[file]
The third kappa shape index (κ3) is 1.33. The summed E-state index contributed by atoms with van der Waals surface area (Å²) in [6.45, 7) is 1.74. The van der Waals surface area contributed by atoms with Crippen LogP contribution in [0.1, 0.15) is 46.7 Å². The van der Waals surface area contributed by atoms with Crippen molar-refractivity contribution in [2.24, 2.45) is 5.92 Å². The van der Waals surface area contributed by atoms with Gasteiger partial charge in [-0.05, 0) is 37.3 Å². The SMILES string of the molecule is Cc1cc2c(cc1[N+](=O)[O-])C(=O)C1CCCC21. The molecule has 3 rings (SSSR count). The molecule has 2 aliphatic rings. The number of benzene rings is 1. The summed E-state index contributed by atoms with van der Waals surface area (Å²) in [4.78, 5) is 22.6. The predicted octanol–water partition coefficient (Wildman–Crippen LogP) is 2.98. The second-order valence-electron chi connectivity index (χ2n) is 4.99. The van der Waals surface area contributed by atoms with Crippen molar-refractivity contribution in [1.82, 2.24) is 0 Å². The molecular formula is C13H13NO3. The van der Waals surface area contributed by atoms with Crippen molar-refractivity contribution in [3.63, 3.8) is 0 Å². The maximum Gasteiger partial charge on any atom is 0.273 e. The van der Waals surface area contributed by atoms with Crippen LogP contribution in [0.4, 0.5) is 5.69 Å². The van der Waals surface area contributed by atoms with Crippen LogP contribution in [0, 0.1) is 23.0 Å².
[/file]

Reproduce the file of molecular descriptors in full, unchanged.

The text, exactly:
The third kappa shape index (κ3) is 1.33. The summed E-state index contributed by atoms with van der Waals surface area (Å²) in [6.45, 7) is 1.74. The van der Waals surface area contributed by atoms with Crippen LogP contribution in [0.1, 0.15) is 46.7 Å². The van der Waals surface area contributed by atoms with Crippen molar-refractivity contribution in [2.24, 2.45) is 5.92 Å². The van der Waals surface area contributed by atoms with Gasteiger partial charge in [-0.05, 0) is 37.3 Å². The SMILES string of the molecule is Cc1cc2c(cc1[N+](=O)[O-])C(=O)C1CCCC21. The molecule has 3 rings (SSSR count). The molecule has 2 aliphatic rings. The number of benzene rings is 1. The summed E-state index contributed by atoms with van der Waals surface area (Å²) in [4.78, 5) is 22.6. The predicted octanol–water partition coefficient (Wildman–Crippen LogP) is 2.98. The second-order valence-electron chi connectivity index (χ2n) is 4.99. The van der Waals surface area contributed by atoms with Crippen molar-refractivity contribution in [1.82, 2.24) is 0 Å². The molecular formula is C13H13NO3. The van der Waals surface area contributed by atoms with Crippen molar-refractivity contribution in [3.63, 3.8) is 0 Å². The maximum Gasteiger partial charge on any atom is 0.273 e. The van der Waals surface area contributed by atoms with Crippen LogP contribution in [0.4, 0.5) is 5.69 Å². The van der Waals surface area contributed by atoms with Crippen LogP contribution in [0, 0.1) is 23.0 Å².